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Walt Whitman's New Orleans sketches are laden with an appealing mixture of slang, poetry and prose, the famous free-verse style that would become the hallmark of Leaves of Grass.

Louisiana’s history is full of stories about creative geniuses who come here and find their lives changed forever by what they see.

Artist John James Audubon arrived in Louisiana in 1821 and ended up doing more of his bird pictures here than in any other place. Author Robert Penn Warren’s defining accomplishment was “All The King’s Men,” his novel inspired by Huey Long. Warren, a native of Kentucky, saw Long’s impact firsthand during a teaching stint at LSU.

Another famous writer who was shaped by his time in Louisiana was poet Walt Whitman, whose gig as a journalist in the Crescent City is celebrated in “Walt Whitman’s New Orleans,” a collection of Whitman’s newspaper work from the period that’s just been published by LSU Press.

“Walt Whitman’s New Orleans” is an important part of the legacy of one of America’s most revered poets. It can also be a lot of fun.

Whitman (1819-1892) is best known for “Leaves of Grass,” his poetry collection celebrating the democratic spirit of the common folk. It’s been embraced by readers from all walks of life, including Ronald Reagan, who quoted from it in his speeches.

A Brooklyner, Whitman was a great observer of street life, often working what he noticed on his city walks into his poems. He honed that approach during the spring of 1848, when he took a job for a few months in New Orleans on the staff of the Daily Crescent, bringing his younger brother Jeff along for the trip. Many of the New Orleans stories and commentaries Whitman wrote were based on strolls around town.

He often had a good time. “The fact is, that in this goodly city, we can go through the whole alphabet of enjoyment,” Whitman told readers. He couldn’t help noticing that a good bit of business in New Orleans was conducted over drinks: “And what splendid and roomy and leisurely bar-rooms!”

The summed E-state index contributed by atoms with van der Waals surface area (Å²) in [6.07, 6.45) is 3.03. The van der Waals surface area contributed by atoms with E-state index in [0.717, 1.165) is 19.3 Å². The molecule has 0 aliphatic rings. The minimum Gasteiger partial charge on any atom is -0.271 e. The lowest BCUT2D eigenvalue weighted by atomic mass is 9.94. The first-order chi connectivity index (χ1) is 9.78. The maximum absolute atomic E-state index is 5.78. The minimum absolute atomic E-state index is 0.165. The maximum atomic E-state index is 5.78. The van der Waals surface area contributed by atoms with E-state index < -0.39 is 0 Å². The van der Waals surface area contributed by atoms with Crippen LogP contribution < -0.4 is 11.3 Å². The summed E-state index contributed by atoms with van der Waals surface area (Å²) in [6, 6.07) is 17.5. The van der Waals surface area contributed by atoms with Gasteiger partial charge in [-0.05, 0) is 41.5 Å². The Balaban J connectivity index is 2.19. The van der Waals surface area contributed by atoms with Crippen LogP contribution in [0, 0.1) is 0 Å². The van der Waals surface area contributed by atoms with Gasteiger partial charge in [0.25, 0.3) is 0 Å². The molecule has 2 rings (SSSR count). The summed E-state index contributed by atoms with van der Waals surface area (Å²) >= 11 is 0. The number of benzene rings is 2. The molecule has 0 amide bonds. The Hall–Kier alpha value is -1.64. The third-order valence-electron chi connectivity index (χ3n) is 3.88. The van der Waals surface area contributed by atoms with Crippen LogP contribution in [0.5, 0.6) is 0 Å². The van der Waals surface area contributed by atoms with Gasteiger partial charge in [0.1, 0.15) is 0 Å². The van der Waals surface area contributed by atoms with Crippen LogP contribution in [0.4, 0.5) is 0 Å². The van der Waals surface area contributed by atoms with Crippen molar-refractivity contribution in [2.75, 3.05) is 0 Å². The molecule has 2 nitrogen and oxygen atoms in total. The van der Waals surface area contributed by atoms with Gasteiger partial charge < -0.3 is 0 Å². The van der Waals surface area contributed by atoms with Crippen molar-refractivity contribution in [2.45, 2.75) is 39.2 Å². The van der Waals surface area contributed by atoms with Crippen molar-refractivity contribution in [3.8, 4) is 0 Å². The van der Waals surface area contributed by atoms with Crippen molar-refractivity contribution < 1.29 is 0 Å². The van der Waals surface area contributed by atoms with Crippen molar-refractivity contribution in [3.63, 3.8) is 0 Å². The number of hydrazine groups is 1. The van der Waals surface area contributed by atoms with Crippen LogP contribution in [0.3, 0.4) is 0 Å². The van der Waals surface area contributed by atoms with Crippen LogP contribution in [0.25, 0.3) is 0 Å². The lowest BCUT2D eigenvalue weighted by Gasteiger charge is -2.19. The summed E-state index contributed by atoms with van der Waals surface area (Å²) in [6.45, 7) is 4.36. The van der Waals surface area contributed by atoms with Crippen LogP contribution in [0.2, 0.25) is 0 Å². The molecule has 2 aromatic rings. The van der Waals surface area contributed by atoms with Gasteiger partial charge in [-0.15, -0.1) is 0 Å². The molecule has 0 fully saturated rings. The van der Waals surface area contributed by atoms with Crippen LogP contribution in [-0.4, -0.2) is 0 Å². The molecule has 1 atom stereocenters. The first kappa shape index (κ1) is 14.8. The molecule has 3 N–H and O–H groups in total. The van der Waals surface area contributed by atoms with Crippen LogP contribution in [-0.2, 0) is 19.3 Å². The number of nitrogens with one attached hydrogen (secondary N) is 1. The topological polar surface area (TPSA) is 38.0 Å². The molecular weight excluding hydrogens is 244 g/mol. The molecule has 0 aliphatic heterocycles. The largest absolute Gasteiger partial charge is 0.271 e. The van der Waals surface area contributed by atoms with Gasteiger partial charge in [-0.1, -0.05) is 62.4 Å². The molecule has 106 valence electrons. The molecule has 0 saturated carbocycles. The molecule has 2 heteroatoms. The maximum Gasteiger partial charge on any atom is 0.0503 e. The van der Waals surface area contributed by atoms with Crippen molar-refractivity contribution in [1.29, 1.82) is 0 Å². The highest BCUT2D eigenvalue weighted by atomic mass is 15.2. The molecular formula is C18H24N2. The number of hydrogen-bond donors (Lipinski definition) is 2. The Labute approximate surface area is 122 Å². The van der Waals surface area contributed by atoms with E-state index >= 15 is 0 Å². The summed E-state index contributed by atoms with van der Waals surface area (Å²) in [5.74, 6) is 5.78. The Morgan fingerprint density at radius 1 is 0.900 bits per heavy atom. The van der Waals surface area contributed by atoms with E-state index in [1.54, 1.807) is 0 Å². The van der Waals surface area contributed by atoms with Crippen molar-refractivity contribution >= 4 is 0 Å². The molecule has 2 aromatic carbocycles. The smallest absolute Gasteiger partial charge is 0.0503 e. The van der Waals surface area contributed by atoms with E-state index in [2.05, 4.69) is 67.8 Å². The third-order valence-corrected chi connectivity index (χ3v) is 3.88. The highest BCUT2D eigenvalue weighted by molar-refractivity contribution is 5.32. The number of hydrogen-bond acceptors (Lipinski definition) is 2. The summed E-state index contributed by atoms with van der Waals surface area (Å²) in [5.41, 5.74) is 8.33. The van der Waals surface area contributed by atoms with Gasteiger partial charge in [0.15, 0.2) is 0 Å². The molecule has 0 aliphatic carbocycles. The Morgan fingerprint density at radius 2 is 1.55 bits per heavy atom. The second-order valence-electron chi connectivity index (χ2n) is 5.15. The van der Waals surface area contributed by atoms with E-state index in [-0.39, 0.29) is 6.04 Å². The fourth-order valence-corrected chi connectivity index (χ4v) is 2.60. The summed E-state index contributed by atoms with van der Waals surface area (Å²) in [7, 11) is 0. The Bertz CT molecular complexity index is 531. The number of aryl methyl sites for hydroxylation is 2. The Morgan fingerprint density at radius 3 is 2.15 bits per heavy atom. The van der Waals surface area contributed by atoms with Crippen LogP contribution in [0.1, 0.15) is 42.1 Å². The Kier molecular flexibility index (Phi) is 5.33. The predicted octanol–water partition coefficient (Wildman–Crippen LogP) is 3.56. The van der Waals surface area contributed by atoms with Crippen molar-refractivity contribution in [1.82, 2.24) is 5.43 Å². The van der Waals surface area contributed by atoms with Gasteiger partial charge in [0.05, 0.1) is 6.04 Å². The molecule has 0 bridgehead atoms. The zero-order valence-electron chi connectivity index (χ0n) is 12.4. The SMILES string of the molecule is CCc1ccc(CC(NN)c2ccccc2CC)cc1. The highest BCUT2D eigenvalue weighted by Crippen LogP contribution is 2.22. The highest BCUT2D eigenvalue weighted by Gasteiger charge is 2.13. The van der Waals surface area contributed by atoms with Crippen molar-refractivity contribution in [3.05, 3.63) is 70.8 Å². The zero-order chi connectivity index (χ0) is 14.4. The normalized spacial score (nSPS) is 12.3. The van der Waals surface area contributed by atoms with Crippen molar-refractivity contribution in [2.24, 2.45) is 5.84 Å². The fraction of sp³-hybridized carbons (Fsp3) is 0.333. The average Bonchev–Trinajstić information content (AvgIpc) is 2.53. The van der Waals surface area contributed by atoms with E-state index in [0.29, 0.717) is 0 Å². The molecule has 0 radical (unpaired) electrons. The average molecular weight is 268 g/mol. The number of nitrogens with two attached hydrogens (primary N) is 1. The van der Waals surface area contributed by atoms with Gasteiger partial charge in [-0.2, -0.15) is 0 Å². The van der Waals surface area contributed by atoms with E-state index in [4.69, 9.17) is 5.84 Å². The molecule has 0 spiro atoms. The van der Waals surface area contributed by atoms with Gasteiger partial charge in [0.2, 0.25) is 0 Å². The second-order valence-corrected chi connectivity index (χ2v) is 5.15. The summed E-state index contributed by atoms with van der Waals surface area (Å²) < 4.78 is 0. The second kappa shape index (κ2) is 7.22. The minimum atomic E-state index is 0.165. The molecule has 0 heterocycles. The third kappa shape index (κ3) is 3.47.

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After witnessing his first Mardi Gras, Whitman pronounced it a success, noting that “we do not believe more than a dozen fights took place during the day.”

Like more than a few crusaders over the years, Whitman suggested that New Orleans could be cleaner: “If the authorities were to have all the streets well cleansed, regardless of expense ... would it not have a powerful influence on the summer health of New Orleans?”

Whitman, never at a loss for words, also had choice things to say about New Orleans coffee, the beauty of Lafayette Square, and a misadventure involving a failed hot air balloon launch near Poydras and St. Charles streets.

No book about 19th-century New Orleans can be without sadness. Whitman also saw the stark reality of slavery in the city, and this, too, influenced the world view he brought to his poems.

In its lighter moments, though, “Walt Whitman’s New Orleans” made me smile. Given the headlines these days, that meant a lot. 

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